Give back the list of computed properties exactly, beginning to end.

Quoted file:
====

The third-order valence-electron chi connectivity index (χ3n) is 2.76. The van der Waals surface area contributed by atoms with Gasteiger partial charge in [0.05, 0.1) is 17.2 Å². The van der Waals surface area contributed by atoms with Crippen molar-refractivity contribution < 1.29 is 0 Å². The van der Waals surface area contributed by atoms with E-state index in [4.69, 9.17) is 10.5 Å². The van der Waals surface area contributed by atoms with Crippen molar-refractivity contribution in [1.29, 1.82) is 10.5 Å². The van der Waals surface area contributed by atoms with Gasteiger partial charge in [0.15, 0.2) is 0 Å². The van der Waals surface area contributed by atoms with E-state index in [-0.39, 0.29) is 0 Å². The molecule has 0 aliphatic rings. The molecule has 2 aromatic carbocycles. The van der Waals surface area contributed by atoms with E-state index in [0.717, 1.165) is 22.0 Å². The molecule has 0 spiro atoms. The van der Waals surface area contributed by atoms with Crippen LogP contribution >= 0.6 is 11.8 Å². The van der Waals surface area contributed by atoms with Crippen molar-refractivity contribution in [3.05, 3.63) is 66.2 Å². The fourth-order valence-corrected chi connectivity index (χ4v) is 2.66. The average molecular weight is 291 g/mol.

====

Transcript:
The third-order valence-electron chi connectivity index (χ3n) is 2.76. The van der Waals surface area contributed by atoms with Gasteiger partial charge in [0.05, 0.1) is 17.2 Å². The van der Waals surface area contributed by atoms with Crippen molar-refractivity contribution < 1.29 is 0 Å². The van der Waals surface area contributed by atoms with E-state index in [4.69, 9.17) is 10.5 Å². The van der Waals surface area contributed by atoms with Crippen molar-refractivity contribution in [1.29, 1.82) is 10.5 Å². The van der Waals surface area contributed by atoms with Gasteiger partial charge in [0.15, 0.2) is 0 Å². The van der Waals surface area contributed by atoms with E-state index in [-0.39, 0.29) is 0 Å². The molecule has 0 aliphatic rings. The molecule has 2 aromatic carbocycles. The van der Waals surface area contributed by atoms with E-state index in [0.717, 1.165) is 22.0 Å². The molecule has 0 spiro atoms. The van der Waals surface area contributed by atoms with Crippen LogP contribution >= 0.6 is 11.8 Å². The van der Waals surface area contributed by atoms with Crippen molar-refractivity contribution in [3.05, 3.63) is 66.2 Å². The fourth-order valence-corrected chi connectivity index (χ4v) is 2.66. The average molecular weight is 291 g/mol.